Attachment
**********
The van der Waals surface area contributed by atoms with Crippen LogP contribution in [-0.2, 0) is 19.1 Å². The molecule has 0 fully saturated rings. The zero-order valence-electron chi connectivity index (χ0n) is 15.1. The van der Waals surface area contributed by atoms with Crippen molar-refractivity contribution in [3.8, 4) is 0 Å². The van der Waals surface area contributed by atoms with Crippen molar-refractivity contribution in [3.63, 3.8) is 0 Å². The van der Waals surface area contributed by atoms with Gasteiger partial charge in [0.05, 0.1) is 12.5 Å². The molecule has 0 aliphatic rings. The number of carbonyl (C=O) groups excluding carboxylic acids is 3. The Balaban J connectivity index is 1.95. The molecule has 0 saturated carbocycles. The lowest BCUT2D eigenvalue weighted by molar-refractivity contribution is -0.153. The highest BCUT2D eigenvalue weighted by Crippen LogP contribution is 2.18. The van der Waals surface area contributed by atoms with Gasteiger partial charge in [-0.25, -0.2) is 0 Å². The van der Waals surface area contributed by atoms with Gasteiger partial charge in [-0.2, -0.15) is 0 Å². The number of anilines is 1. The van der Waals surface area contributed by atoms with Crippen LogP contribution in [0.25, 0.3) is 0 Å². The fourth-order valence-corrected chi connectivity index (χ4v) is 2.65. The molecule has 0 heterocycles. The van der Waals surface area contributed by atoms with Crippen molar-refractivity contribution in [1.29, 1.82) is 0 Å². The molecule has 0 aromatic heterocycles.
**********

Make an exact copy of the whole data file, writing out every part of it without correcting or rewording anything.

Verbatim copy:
The van der Waals surface area contributed by atoms with Crippen LogP contribution in [-0.2, 0) is 19.1 Å². The molecule has 0 fully saturated rings. The zero-order valence-electron chi connectivity index (χ0n) is 15.1. The van der Waals surface area contributed by atoms with Crippen molar-refractivity contribution in [3.8, 4) is 0 Å². The van der Waals surface area contributed by atoms with Crippen molar-refractivity contribution in [3.63, 3.8) is 0 Å². The van der Waals surface area contributed by atoms with Gasteiger partial charge in [0.05, 0.1) is 12.5 Å². The molecule has 0 aliphatic rings. The number of carbonyl (C=O) groups excluding carboxylic acids is 3. The Balaban J connectivity index is 1.95. The molecule has 0 saturated carbocycles. The lowest BCUT2D eigenvalue weighted by molar-refractivity contribution is -0.153. The highest BCUT2D eigenvalue weighted by Crippen LogP contribution is 2.18. The van der Waals surface area contributed by atoms with Gasteiger partial charge in [-0.25, -0.2) is 0 Å². The van der Waals surface area contributed by atoms with Gasteiger partial charge in [-0.2, -0.15) is 0 Å². The number of anilines is 1. The van der Waals surface area contributed by atoms with Crippen LogP contribution in [0.25, 0.3) is 0 Å². The fourth-order valence-corrected chi connectivity index (χ4v) is 2.65. The molecule has 0 heterocycles. The van der Waals surface area contributed by atoms with Crippen molar-refractivity contribution in [1.29, 1.82) is 0 Å². The molecule has 0 aromatic heterocycles.